Jarrod Dellapina and Josh Talbot have been together for more than five years.
It’s a same-sex relationship that began in high school – and one that, until now, was a union that couldn’t be recognised as a marriage under Australian law.
Now, after same-sex marriage legislation passed the federal Parliament this week, both men have a reason to smile.
They are engaged – and, come early next year, they will be able to marry.
With the bill signed into law by Governor-General Peter Cosgrove on Friday, the first same-sex marriages can be held from January 9.
Mr Dellapina told the Mercury he and Mr Talbot wouldn’t be among the first couples across the country to tie the knot, but were “really excited” their dreams could finally become a reality.
“It won’t be that soon,” he said of the January 9 milestone.
“I cannot afford a wedding at the moment, but hopefully [it will be] late next year or early the year after. We’re not rushing it.”
The pair went to school together and have been friends since year 8. In the final year of high school they “came out”, got together and have stayed that way ever since.
On November 16, the day after the same-sex marriage survey results were revealed, the Albion Park couple went away for their anniversary.
It was on that getaway Mr Dellapina proposed to Mr Talbot. He said ‘yes’.
The joyous occasion, however, was preceded by angst.
The couple, both 23, had to weather the storm of the postal survey – a time during which both men said they endured feelings of insecurity and a lack of self worth.
Some of that angst was aired on the floor of Parliament this week. Cunningham MP Sharon Bird used her allocated time during the same-sex marriage debate on Tuesday to give a voice to the words of people “who campaigned for love, kindness and fairness” in her electorate.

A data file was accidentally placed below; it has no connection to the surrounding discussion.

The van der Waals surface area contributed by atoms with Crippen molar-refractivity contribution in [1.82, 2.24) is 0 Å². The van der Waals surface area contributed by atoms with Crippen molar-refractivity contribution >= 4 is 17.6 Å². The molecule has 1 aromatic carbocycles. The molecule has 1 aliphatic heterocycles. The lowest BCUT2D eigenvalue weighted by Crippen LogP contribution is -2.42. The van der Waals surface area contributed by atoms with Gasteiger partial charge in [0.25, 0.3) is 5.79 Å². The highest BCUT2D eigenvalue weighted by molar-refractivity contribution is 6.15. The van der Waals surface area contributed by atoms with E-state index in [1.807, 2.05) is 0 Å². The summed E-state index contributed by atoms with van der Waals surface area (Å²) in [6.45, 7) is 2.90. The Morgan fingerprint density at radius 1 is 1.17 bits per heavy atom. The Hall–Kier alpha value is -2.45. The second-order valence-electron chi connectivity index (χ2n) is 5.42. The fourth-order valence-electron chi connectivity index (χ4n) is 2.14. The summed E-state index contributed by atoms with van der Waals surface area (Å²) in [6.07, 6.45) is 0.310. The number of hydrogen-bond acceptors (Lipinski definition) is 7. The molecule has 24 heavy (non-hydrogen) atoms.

The thoughts of Mr Dellapina and Mr Talbot were among those spoken on the floor of the Parliament.
“The postal survey made us experience feelings of insecurity, and a lack of self worth,” the couple’s words, spoken by Ms Bird, said.
The pair said they “campaigned hard” to “make the LGBTIQ people of Albion Park feel welcomed and well represented”.
“We have to say a lot of the feedback was positive. However, the low self worth and insecurity continued to stay, with people pulling down posters, and people screaming obscenities at us, before slamming the door shut.”
A ‘wave of emotion’ in house
Cunningham MP Sharon Bird has told of the “physical wave of emotion” that followed the vote to legalise same-sex marriage in the federal Parliament’s House of Representatives.
Just before 6pm on Thursday, after almost every lower house member voted in support of the changing the Marriage Act, the Parliament erupted in applause.
“It had been a very long day and so many of those people had been in the galleries through the whole process,” Ms Bird said of the more than 600 visitors on hand to witness the historic moment.
“It was extraordinary, just like this physical wave of emotion just went through the place. I’ve never seen so much joy on the faces of people in the galleries.”
Ms Bird said the moment took her back to the apology to the Stolen Generations.
“I think while I’ve been in Parliament, they’ve been the two most amazing experiences in the chamber. So, yeah, when they broke into song, I must say I did shed a few tears because it was pretty overwhelming,” she said.